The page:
Tbx18 is expressed in the rostral-half of somites and is implicated in the maintenance of the rostral compartment of somites (Bussen et al., 2004). Tbx18 expression was severely reduced in both Mesp2-null and Paraxis-null, and the double-null embryos (Fig. 3J–L). These results indicate that both Mesp2 and Paraxis are necessary for maintenance of rostral property.

Mesp2/Paraxis Double-Null Embryo Exhibits Severely Reduced Expression of Both Pax1 and Pax9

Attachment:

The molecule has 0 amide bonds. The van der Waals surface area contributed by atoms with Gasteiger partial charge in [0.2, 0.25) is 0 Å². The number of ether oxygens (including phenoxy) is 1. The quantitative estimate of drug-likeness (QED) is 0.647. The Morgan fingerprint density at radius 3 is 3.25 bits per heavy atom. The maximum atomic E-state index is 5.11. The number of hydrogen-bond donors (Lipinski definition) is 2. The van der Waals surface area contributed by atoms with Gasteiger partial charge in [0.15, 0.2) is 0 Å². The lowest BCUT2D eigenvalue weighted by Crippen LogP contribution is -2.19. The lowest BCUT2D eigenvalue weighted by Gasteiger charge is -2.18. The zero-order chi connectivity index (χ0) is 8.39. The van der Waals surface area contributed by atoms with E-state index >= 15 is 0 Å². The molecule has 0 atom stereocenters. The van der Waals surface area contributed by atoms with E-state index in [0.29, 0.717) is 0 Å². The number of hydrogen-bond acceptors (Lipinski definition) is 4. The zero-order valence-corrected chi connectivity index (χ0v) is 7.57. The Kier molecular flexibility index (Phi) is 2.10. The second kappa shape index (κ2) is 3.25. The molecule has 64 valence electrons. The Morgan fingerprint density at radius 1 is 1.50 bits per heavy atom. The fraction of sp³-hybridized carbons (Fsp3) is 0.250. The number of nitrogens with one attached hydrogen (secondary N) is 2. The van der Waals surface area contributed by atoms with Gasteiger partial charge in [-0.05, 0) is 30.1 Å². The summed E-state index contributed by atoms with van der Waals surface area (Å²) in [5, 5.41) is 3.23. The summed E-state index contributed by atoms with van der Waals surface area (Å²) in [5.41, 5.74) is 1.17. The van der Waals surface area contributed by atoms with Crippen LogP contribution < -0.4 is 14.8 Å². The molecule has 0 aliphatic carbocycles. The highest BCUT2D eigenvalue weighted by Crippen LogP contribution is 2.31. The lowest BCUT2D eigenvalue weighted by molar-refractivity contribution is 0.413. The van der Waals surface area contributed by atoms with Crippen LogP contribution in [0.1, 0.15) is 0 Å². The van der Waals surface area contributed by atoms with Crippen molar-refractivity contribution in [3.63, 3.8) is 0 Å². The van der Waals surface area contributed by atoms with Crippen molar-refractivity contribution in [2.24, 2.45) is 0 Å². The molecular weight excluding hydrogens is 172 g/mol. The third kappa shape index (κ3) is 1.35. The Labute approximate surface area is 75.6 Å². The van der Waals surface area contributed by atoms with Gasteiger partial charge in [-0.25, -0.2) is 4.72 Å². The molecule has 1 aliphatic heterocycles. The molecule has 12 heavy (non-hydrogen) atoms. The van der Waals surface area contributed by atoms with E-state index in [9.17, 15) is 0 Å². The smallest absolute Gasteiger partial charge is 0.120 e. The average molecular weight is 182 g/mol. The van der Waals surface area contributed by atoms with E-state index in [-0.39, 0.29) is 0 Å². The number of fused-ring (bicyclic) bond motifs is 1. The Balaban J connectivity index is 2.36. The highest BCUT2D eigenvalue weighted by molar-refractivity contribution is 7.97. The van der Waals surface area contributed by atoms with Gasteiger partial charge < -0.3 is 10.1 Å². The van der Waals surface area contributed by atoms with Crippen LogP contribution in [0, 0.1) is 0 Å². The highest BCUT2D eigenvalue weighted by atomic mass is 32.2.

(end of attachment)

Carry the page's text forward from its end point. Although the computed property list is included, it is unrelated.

Significant hypoplasty of the vertebral body derived from the medial sclerotome was found in the Paraxis-null fetus. To understand this phenotype, we examined the differentiation of the medial sclerotome. It is well known that Sonic hedgehog (Shh) expressed in the notochord and floor plate is responsible for both sclerotome induction and survival by means of inducing the target gene Pax1 (Fan and Tessier-Lavigne, 1994; Johnson et al., 1994). The paired box transcription factors Pax1 and Pax9 (Schnittger et al., 1992; Neubuser et al., 1995) are essential for cell proliferation and chondrogenic differentiation of the sclerotome (Wilm et al., 1998; Peters et al., 1999). Other transcription factors expressed in all cartilaginous tissues are Nkx3.2 (Bapx1; Tribioli et al., 1997; Lettice et al., 1999; Tribioli and Lufkin, 1999) and Sox9 (Wright et al., 1995; Bi et al., 1999; Zeng et al., 2002). Bapx1 is known to be a direct target of Pax1 and Pax9 (Rodrigo et al., 2003; see also Fig. 8). In the lumbar region at E11.5, expression of Pax1, Nkx3.1 (not shown), and Bapx1 in the entire sclerotome and expression of Sox9 in the ventral sclerotome was severely down-regulated in the Paraxis-null and double-null embryos, indicating that induction of these genes are dependent on Paraxis function (Fig. 5A–D,I–P). The expression pattern of the cartilage-specific marker Col2a largely reflected the above expression patterns and results from Alcian blue staining (Fig. 5Q–T). Of interest, these genes did not show abnormal expression in the Mesp2-null embryos. However, a difference between the Paraxis-null and double-null embryos was detected in the expression pattern of another Pax gene, Pax9 (Fig. 5E–H). Pax9 expression appeared slightly reduced in the Paraxis-null embryo (Fig. 5G), but spatial distribution was normal. In contrast, Pax9 expression was significantly decreased, especially in the lateral sclerotome in the double-null embryo (Fig. 5H). Whole-mount in situ analysis of E9.5 embryos also confirmed the severe reduction of Pax9 expression (Fig. 5U–X). Because the Pax1/Pax9 double-null mouse completely lacks vertebral bodies in the vertebrae (Peters et al., 1999), this additional lack of Pax9 may contribute to the more severe defects in formation of the vertebral bodies in the Mesp2/Paraxis double-null fetus. In addition, this severe reduction of Pax9 expression suggests that the level of Uncx4.1 expression in the double mutant is functionally insufficient, because a high level of Pax9 expression in the caudal lateral sclerotome is dependent on Uncx4.1 (Mansouri et al., 2000). Taken together, the observed loss of skeletal elements in the double-null fetus may be attributed to a severe down-regulation of both Pax1 and Pax9 (loss of vertebral body), in addition to dysfunction of Uncx4.1 (loss of pedicles).